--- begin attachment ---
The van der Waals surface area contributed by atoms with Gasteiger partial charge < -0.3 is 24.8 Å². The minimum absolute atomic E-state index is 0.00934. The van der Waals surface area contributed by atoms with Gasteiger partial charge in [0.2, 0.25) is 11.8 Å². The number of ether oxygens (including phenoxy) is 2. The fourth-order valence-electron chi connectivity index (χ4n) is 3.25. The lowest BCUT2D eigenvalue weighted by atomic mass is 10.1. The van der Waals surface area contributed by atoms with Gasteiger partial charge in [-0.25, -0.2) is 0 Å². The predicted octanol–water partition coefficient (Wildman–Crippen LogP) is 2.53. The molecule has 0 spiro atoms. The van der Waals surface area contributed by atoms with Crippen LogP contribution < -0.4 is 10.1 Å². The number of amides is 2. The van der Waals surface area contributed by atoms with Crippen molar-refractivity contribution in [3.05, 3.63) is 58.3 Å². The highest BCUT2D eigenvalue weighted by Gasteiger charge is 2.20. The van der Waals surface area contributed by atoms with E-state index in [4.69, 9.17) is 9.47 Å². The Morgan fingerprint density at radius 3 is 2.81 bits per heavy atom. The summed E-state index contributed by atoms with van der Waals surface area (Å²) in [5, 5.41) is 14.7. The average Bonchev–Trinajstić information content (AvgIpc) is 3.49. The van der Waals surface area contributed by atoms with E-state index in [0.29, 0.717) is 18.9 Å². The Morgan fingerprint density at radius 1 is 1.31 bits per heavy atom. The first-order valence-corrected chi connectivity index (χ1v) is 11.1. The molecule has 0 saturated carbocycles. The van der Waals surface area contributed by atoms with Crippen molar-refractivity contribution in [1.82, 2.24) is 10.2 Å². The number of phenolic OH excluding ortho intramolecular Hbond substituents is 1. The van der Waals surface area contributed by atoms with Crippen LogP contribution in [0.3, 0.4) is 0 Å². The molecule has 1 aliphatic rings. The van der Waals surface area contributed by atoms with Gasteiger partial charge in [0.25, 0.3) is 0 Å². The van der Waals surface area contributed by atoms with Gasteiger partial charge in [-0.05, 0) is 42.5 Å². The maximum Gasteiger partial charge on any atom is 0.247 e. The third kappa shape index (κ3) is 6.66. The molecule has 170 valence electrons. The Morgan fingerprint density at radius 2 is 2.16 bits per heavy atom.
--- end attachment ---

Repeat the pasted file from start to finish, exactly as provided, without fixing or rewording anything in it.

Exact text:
The van der Waals surface area contributed by atoms with Gasteiger partial charge < -0.3 is 24.8 Å². The minimum absolute atomic E-state index is 0.00934. The van der Waals surface area contributed by atoms with Gasteiger partial charge in [0.2, 0.25) is 11.8 Å². The number of ether oxygens (including phenoxy) is 2. The fourth-order valence-electron chi connectivity index (χ4n) is 3.25. The lowest BCUT2D eigenvalue weighted by atomic mass is 10.1. The van der Waals surface area contributed by atoms with Gasteiger partial charge in [-0.25, -0.2) is 0 Å². The predicted octanol–water partition coefficient (Wildman–Crippen LogP) is 2.53. The molecule has 0 spiro atoms. The van der Waals surface area contributed by atoms with Crippen LogP contribution < -0.4 is 10.1 Å². The number of amides is 2. The van der Waals surface area contributed by atoms with Crippen molar-refractivity contribution in [3.05, 3.63) is 58.3 Å². The highest BCUT2D eigenvalue weighted by Gasteiger charge is 2.20. The van der Waals surface area contributed by atoms with E-state index in [4.69, 9.17) is 9.47 Å². The Morgan fingerprint density at radius 3 is 2.81 bits per heavy atom. The summed E-state index contributed by atoms with van der Waals surface area (Å²) in [5, 5.41) is 14.7. The average Bonchev–Trinajstić information content (AvgIpc) is 3.49. The van der Waals surface area contributed by atoms with E-state index in [0.29, 0.717) is 18.9 Å². The Morgan fingerprint density at radius 1 is 1.31 bits per heavy atom. The first-order valence-corrected chi connectivity index (χ1v) is 11.1. The molecule has 0 saturated carbocycles. The van der Waals surface area contributed by atoms with Crippen molar-refractivity contribution in [1.82, 2.24) is 10.2 Å². The number of phenolic OH excluding ortho intramolecular Hbond substituents is 1. The van der Waals surface area contributed by atoms with Crippen LogP contribution in [0.3, 0.4) is 0 Å². The molecule has 1 aliphatic rings. The van der Waals surface area contributed by atoms with Gasteiger partial charge in [0.25, 0.3) is 0 Å². The van der Waals surface area contributed by atoms with Gasteiger partial charge in [-0.05, 0) is 42.5 Å². The maximum Gasteiger partial charge on any atom is 0.247 e. The third kappa shape index (κ3) is 6.66. The molecule has 170 valence electrons. The Morgan fingerprint density at radius 2 is 2.16 bits per heavy atom.